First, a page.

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How I Got Better At Magic By Becoming Dumber At Magic

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Gideon's Reproach
I've been winning a lot more lately. I've also been a lot dumber at Magic.

The dumbness is the reason I am winning.

Now, let's flash back to a few weeks ago when I could not buy a win in a Dominaria draft -- I mean, seriously, I'd drop cash on several quick-drafts and 1-6 'em, then leap back into another queue, convinced I'd knock 'em dead this time. I was pouring money into Magic Arena, to no avail.

And I was very, very clever.

I'd hold back mana to undercut my opponent with the Gideon's Reproach at the perfect time. I'd sculpt my opponents into getting down to two cards and then -- oh yeah -- fire off that Caligo Skin-Witch and strip them bare. Sure, I'd walk into a combat trick that destroyed my Slimefoot, the Stowaway but now they were down a combat trick and I had a Soul Salvage ready to go!

Float like a butterfly, sting like a bee. It didn't matter what they had. I had an answer.

Except when, you know, I didn't.

Because what happened all too often was that they saw I'd cast nothing this turn and said, "Screw it, I'll hold back and cast another creature." And suddenly my Gideon's Reproach would still be in my hand while I was facing down another creature. Or I'd cast that Caligo Skin-Witch and they'd have no cards in hand, but the damage they'd gotten through because I didn't cast a blocker on turn two was enough for them to win on the board with a topdeck or two.

Or I'd be too busy congratulating myself for anticipating the trick that destroyed my Slimefoot that I didn't realize I'd cost myself a round of tempo getting it back and recasting it, and all the while they were just building up, building up, building up.

But seriously, how stupid is building up? It's frickin' easy math. You got a turn two creature? Cast it. You've got a turn three? Cast it.

Anyone can curve out. It's just plopping stuff down.

Where's the satisfaction in doing what any schmuck can do?

And what I realized, after an truly embarrassing number of losses, was that I was attaching way too much of an emotional high to Doing Something Nobody Else Would Have Thought Of. I liked outwitting my opponent more than I did winning --

No. I lie.

I liked my perception of outwitting my opponent more than I did winning. Because if I'd truly outwitted them I would have won the game.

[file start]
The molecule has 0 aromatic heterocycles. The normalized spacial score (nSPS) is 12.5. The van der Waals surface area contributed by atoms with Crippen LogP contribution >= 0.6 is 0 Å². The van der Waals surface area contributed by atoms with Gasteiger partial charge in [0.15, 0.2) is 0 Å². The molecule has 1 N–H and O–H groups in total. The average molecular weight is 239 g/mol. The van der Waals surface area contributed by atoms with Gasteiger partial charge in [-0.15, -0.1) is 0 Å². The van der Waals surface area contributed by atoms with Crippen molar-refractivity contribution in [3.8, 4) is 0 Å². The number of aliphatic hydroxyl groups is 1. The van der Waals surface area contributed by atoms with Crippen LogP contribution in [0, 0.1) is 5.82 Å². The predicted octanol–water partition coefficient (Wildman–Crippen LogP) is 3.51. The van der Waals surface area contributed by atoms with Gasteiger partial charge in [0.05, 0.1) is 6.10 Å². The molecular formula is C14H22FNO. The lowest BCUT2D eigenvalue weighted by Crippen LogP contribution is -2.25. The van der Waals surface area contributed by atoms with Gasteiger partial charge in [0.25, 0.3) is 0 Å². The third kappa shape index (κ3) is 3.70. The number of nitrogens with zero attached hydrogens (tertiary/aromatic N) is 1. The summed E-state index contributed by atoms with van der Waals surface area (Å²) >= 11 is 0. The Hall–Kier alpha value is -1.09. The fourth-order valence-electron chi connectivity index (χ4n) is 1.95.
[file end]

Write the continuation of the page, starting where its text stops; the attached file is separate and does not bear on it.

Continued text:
Instead, I was winning a minigame: can I pull off this unexpected ploy?

And I often could. It didn't win me the game, but it did press that big Skinner box button that said "YOU ARE VERY CLEVER, FERRETT, MUCH CLEVERER THAN THIS PERSON WHO JUST KNOCKED YOU OUT OF THIS DRAFT."

Then I'd be sitting there with an 0-3 in my hand, wondering why the heck I was in the losers' box when I'd accomplished everything I'd set out to do.

So, I was constantly building up to big, flashy plays that would pay off huge if they went off the way I'd planned. Except they usually didn't. Because my opponents weren't concerned with doing these flamboyant tapdances around me, they were just doing their damndest to steamroll over me.

And flatten my face they did.

Then I thought of something a very wise man named Chad Ellis had written almost twenty years ago, a Magic article from 1999 entitled "The Danger of Cool Things."

And what Chad said back in the days when "manaburn"was still a thing (go ahead, look it up) is still very much relevant:

"Few players are immune to the 'cool things' problem. We all love to come up with combos or brilliant plays, but (from a competitive standpoint, at least) we need to remember that what matters is winning the game. If Living Death is enough to win, cast it. If you come up with a plan that wins and at the last minute want to improve it, think for a moment about whether there were any reasons (like mana burn, in my case) why the original plan might be better. If you are close to pulling off a win, think about whether your opponent might have a way to disrupt your win (like Consulting for Diabolic Edict) and if you find one whether you have a better chance of winning through a different path. Above all, take the time to check what you are doing, make sure you aren't giving unnecessary chances to your opponent and don't be fancy for its own sake."